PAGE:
Now that it’s spring I’m really focused on getting last year’s produce out of the freezer to make room for this year’s. A couple of weeks ago I used some of the corn and a roasted bell pepper in my Braised Red Chile Chicken and Vegetables, and then finished off the roasted bell peppers in the Roasted Bell Pepper Cheese Spread. For several weeks I’ve been working on the abundance of frozen apricots from last year’s prolific crop. One of the things I’ve been making is the smoothie: apricot smoothies, apricot banana smoothies, apricot peach smoothies and my favorite – Thai Tea Apricot Mango Smoothie.
Several weeks ago I came across a simply delicious Thai Iced Tea recipe over at my friend’s blog – Wok with Ray. I immediately ran out and bought a one pound bag of Thai tea, the smallest size bag the Asian market sold. With all that tea Bobby and I have been able to mix up our afternoon tea time with Chai tea and Thai tea as well as play around with other uses for Thai tea. When developing this smoothie, I went with the orange color of Thai tea and selected apricots and mango as the fruits. What a delicious way to get your vitamins and morning caffeine all in one drink.
Thai Tea Apricot Smoothie Recipe
Recipe Author: MJ of MJ’s Kitchen
Make 2 smoothies
Prep time: 15 minutes
2 Tbsp. Thai Tea
1 cup boiling water
1 cup frozen apricots
1 ripe mango
½ cup vanilla yogurt (optional)
1 to 2 Tbsp. maple syrup
½ tsp. vanilla extract
½ to 1 cup Almond milk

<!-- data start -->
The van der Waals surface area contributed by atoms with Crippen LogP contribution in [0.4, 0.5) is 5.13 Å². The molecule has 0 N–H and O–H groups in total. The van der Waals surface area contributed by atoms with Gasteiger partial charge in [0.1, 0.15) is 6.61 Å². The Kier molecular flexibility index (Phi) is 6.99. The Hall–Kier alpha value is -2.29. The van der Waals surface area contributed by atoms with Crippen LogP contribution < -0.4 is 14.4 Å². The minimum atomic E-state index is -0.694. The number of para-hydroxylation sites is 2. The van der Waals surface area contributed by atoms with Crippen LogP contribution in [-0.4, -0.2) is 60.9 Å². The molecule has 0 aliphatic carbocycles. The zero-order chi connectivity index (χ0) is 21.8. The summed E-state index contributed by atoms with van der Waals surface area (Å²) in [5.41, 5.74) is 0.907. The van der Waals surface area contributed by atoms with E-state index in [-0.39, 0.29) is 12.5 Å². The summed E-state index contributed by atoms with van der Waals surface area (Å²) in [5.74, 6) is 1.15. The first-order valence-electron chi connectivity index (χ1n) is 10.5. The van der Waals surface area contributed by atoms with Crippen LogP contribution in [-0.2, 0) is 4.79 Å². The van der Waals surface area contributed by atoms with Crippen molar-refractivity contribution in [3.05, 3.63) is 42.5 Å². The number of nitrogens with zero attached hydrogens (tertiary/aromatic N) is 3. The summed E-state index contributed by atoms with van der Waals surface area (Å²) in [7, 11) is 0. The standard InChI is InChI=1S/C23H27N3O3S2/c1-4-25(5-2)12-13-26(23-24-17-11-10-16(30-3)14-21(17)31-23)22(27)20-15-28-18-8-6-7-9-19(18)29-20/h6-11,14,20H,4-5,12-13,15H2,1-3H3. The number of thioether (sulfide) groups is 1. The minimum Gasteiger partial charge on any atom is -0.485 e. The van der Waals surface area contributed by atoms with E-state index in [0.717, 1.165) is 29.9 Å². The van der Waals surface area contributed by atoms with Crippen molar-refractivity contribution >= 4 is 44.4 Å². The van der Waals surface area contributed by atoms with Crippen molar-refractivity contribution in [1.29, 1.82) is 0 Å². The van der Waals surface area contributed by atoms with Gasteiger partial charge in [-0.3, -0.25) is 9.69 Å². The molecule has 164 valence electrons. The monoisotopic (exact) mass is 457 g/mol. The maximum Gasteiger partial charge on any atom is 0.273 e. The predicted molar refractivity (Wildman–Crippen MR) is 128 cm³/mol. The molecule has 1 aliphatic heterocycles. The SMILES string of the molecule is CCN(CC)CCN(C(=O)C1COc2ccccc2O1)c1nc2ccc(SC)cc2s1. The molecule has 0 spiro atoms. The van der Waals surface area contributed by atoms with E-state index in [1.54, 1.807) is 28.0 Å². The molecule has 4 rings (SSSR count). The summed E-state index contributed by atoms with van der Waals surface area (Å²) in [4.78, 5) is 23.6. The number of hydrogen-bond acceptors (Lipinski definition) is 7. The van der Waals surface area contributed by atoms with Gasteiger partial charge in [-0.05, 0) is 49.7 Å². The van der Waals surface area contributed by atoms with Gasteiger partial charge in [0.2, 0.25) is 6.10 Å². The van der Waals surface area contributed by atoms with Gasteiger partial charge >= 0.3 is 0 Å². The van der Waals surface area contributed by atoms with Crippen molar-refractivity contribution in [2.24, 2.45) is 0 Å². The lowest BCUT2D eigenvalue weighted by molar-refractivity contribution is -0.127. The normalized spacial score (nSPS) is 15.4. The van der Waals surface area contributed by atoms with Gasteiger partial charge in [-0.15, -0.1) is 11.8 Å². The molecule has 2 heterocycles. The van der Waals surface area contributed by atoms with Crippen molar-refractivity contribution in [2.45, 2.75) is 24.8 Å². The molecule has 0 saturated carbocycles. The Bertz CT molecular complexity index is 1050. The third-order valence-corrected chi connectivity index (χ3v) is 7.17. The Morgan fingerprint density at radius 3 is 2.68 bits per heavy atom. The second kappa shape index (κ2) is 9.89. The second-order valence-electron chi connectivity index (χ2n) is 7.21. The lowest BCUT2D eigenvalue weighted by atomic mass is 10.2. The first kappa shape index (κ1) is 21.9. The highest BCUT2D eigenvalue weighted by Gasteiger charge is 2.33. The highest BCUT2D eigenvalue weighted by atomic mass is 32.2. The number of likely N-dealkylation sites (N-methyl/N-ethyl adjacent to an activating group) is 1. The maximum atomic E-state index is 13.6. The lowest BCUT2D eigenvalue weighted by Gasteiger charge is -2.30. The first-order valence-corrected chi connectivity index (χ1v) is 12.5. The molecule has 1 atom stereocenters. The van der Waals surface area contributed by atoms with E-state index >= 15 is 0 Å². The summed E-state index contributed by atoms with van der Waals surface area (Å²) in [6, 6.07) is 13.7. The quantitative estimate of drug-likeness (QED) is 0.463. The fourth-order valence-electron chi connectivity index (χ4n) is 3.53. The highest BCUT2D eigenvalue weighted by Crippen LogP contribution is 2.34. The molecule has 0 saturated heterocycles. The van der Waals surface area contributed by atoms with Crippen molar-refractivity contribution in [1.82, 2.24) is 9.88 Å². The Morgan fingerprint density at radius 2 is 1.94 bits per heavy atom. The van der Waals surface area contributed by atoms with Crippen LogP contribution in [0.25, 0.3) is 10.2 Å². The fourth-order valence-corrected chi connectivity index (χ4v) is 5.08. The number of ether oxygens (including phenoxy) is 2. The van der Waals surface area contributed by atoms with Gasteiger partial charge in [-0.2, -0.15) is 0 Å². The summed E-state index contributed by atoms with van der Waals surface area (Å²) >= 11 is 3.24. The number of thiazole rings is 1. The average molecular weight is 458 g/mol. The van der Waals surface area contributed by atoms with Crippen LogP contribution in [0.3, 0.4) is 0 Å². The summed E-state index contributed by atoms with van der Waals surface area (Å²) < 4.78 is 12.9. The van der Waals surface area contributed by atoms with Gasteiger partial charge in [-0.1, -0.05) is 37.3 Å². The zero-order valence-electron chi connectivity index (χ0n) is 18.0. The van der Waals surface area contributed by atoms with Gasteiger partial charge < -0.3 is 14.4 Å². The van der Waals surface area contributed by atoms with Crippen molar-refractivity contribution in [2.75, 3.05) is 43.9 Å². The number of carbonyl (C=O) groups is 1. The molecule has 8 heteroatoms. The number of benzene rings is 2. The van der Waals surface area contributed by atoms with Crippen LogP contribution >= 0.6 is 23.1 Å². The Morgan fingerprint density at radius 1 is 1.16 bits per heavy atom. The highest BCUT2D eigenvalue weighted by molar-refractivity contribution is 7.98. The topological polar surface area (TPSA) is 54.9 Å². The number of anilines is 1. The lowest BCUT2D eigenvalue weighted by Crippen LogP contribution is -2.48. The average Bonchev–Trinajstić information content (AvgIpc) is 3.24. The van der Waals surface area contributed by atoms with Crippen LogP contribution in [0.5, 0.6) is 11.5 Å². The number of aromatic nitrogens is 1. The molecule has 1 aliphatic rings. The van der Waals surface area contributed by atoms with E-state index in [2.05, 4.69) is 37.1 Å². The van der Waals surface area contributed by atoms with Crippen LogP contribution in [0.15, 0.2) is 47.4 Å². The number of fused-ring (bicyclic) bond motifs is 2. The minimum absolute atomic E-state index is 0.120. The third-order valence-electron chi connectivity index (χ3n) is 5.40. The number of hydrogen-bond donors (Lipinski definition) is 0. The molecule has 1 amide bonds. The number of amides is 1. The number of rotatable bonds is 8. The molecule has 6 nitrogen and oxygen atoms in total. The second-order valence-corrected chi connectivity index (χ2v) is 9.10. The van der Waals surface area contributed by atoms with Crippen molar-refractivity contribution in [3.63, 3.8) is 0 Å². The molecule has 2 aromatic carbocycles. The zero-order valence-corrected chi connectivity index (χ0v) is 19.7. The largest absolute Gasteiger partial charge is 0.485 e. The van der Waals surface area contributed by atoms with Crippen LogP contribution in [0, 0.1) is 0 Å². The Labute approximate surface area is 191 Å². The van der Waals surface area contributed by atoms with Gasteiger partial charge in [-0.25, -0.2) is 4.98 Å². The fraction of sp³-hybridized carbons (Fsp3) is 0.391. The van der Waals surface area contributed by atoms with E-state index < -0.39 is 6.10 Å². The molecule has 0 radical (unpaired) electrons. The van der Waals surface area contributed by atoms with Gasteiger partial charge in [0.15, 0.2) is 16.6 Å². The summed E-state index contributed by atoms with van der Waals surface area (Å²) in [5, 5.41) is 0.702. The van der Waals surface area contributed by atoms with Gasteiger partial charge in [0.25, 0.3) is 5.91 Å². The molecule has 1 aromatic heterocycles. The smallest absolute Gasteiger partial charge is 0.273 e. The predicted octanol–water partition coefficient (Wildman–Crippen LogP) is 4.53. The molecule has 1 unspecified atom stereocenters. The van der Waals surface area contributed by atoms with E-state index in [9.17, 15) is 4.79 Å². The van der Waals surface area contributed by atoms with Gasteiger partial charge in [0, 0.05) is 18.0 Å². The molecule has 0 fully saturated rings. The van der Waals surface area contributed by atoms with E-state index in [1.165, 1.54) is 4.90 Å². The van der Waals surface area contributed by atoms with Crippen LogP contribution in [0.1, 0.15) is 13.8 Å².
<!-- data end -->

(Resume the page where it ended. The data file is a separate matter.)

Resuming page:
- Place 2 Tbsp. Thai tea in a measuring cup. Add enough HOT water to measure 1 cup. Let steep for 3 to 5 minutes.
- In the blender* add the apricots, mango, yogurt, 1 Tbsp. maple syrup, vanilla extract, and ½ cup almond milk.
- Strain the Thai tea and add ½ cup of the strained tea to the blender.
- Blend until smooth. Taste for sweetness. Add more maple syrup if desired.
- If the smoothie is too thick, add more almond milk. Don’t be tempted to add more Thai tea. It could make the smoothie too bitter.
- Blend until smooth and pour into two glasses.
*I put the ingredients in a large bowl and use an immersion blender.
Thai Tea – What is Thai tea? To be honest, I’m not exactly sure. The ingredient list on the package I bought said black tea, assortment of herbs and spices and #6 orange dye. Doesn’t help much does it? I did a little research and found that primarily, Thai tea consists of black tea as the base but then it varies some after that. Additional ingredients could include star anise, orange blossom water, tamarind, and food coloring. I’m not a big fan of food coloring, but considering the delicious flavor and health benefits of Thai tea, I can overlook a little bit of food coloring. The flavor is quite unique and one that I have become addicted to.
The apricots and mango – You can use frozen or fresh fruit; however, since the tea is going to be warm, it’s best to use at least one frozen fruit so that the smoothie will be cold enough without having to add ice. I’ve been using frozen apricots and fresh mangoes. I’ve also used peaches in place of mango, but I preferred the mango with the Thai tea. Now if you don’t add the Thai tea, an apricot peach smoothie is delicious!
Vegan option – For a vegan smoothie, omit the yogurt and increase the amount of almond milk. The smoothie will be a little thinner, but not by much.
The maple syrup – You can use any sweetener you choose. I personally like maple syrup in my smoothies, but agave nectar, sugar or honey would also work. If you use honey or sugar, be sure to add it the strained, warm tea so that it will dissolve.
The almond milk - You can substitute the almond milk with soy milk or regular milk, but I wouldn’t suggest coconut milk. I fear it would overpower the wonderful flavor of the Thai tea. If you choose to take the decadent route, you could use a little sweetened condensed milk, the milk used in restaurant-style Thai iced tea drinks. If you choose this route, then cut back on or eliminate the sweetener.
This Thai Tea Apricot Smoothie was featured on the following pages and has been shared with the following blog hops.